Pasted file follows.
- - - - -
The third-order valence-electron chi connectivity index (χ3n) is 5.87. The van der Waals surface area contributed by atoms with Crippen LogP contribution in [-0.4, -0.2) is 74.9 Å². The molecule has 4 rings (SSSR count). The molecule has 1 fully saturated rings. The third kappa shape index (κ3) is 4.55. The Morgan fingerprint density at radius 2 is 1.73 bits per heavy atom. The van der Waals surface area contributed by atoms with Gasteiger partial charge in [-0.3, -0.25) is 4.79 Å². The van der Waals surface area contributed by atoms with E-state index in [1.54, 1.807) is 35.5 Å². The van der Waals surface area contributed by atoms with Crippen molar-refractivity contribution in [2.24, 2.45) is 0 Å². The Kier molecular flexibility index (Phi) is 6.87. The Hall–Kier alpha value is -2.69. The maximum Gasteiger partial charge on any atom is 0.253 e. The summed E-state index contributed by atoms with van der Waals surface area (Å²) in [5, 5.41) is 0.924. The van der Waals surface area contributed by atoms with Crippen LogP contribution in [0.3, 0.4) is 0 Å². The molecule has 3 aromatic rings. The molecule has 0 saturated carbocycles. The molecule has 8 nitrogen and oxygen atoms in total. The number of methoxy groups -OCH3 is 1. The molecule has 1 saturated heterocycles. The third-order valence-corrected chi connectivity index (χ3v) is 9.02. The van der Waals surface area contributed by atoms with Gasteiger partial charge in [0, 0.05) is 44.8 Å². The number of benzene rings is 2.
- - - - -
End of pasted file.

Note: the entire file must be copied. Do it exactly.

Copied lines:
The third-order valence-electron chi connectivity index (χ3n) is 5.87. The van der Waals surface area contributed by atoms with Crippen LogP contribution in [-0.4, -0.2) is 74.9 Å². The molecule has 4 rings (SSSR count). The molecule has 1 fully saturated rings. The third kappa shape index (κ3) is 4.55. The Morgan fingerprint density at radius 2 is 1.73 bits per heavy atom. The van der Waals surface area contributed by atoms with Gasteiger partial charge in [-0.3, -0.25) is 4.79 Å². The van der Waals surface area contributed by atoms with E-state index in [1.54, 1.807) is 35.5 Å². The van der Waals surface area contributed by atoms with Crippen molar-refractivity contribution in [2.24, 2.45) is 0 Å². The Kier molecular flexibility index (Phi) is 6.87. The Hall–Kier alpha value is -2.69. The maximum Gasteiger partial charge on any atom is 0.253 e. The summed E-state index contributed by atoms with van der Waals surface area (Å²) in [5, 5.41) is 0.924. The van der Waals surface area contributed by atoms with Crippen LogP contribution in [0.3, 0.4) is 0 Å². The molecule has 3 aromatic rings. The molecule has 0 saturated carbocycles. The molecule has 8 nitrogen and oxygen atoms in total. The number of methoxy groups -OCH3 is 1. The molecule has 1 saturated heterocycles. The third-order valence-corrected chi connectivity index (χ3v) is 9.02. The van der Waals surface area contributed by atoms with Gasteiger partial charge in [0, 0.05) is 44.8 Å². The number of benzene rings is 2.